Creating an Application-Based Terminal Session

One of my first exposures to computers in a work environment was using a Wyse terminal to access a console-based application for data entry. It wasn't until a while later that I learned about terminals in UNIX and how they work. Once I understood it, I wanted to create my own self-contained application that was tied to a telnet or SSH session.

The method I've found to accomplish this involves the use of the trap command and some (seemingly) intimate loops. The example code will be inserted into the .bashrc file of the user to whom you wish to give application access. The example code was used for spam message entry into the sa-learn application for Spam Assassin:


instanceid="$RANDOM"
clean_session() {
    [[ -f /tmp/spam.message-$instanceid ]] && rm /tmp/spam.message-$instanceid
    exit
}


trap clean_session SIGINT

while true; do
    clear
    printf "******** Spam Message Entry Menu ********\n"
    printf "Enter the body of spam message, then press Ctrl-D\n"
    printf "To exit at any time, press Ctrl-C\n\n"
    cat > /tmp/spam.message-$instanceid
    clear
    printf "Processing....\n\n"
    /opt/bin/sa-learn --spam /tmp/spam.message-$instanceid
    printf "\n\n"
    rm /tmp/spam.message-$instanceid
    read -s -n 1 -p "Press any key to continue...."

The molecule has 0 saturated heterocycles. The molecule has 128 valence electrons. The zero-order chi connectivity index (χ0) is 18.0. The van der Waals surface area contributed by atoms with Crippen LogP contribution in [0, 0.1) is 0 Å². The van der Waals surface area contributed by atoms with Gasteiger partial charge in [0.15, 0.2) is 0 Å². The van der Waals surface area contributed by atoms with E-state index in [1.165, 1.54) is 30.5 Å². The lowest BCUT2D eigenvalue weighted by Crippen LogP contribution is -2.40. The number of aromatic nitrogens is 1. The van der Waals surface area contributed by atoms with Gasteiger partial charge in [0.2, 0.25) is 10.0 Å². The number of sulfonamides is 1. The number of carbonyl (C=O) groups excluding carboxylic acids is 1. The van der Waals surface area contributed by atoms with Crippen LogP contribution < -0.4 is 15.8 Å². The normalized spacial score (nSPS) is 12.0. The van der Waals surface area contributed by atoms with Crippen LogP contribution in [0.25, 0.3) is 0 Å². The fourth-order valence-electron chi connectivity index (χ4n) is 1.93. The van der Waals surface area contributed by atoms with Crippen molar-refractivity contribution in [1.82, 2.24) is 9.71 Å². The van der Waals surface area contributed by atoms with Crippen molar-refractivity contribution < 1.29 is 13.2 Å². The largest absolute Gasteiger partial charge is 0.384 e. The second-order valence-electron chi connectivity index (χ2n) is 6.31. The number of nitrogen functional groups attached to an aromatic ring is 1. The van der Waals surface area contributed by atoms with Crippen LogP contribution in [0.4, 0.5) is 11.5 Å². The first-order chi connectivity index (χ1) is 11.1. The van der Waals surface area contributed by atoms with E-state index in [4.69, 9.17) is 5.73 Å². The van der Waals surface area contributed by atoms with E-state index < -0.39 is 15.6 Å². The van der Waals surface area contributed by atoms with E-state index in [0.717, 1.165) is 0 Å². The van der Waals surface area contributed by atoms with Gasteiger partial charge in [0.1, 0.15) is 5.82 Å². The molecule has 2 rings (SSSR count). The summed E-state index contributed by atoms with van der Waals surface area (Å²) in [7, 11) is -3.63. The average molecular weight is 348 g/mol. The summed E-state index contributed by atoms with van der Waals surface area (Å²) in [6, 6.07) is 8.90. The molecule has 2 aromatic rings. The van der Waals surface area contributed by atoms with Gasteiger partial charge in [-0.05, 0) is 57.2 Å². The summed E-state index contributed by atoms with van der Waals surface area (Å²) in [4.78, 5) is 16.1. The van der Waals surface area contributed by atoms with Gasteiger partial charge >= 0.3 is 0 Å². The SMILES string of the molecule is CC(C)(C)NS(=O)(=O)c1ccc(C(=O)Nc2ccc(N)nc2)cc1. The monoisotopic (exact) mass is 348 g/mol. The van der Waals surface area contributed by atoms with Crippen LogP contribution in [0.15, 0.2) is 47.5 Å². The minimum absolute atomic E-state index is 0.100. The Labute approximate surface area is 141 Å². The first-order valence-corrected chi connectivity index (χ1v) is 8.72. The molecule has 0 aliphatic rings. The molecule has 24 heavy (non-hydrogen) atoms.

done
exit

Let's examine the logic and functionality. The first line establishes a unique session ID for application access. If you have multiple users logging on with the same user name this will help keep data straight between sessions. The clean_session function needs to be declared at the beginning of the script for use with the following trap statement. The trap statement will run the clean_session function whenever it detects that the user entered Ctrl-C (interrupt signal or SIGINT).

For the purpose of establishing a the data-entry application, you'll use an infinite while loop. Once data is entered the first time and the end of the loop is reached, the loop just starts over and is ready for more data entry. This is where the clean_session function comes into play. If users want to exit, as per the instructional printouts, they type Ctrl-C. Normally, this would drop them into a shell, but since you want to isolate their usage to this application, you'll invoke the clean_session function, which will clean up their temporary file (if it exists) and log them off. The body of the while loop just accepts input (the cat statement), feeds the data into sa-learn and cleans up the temporary file.

For this example, you will need to modify the sudoers file to allow your user root access to sa-learn; the actual location of sa-learn might vary with your installation.

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Andy Carlson has worked in IT for the past 13 years doing networking and server administration. He and his amazing wife have three daughters and a son, and they currently reside in Cincinnati, Ohio.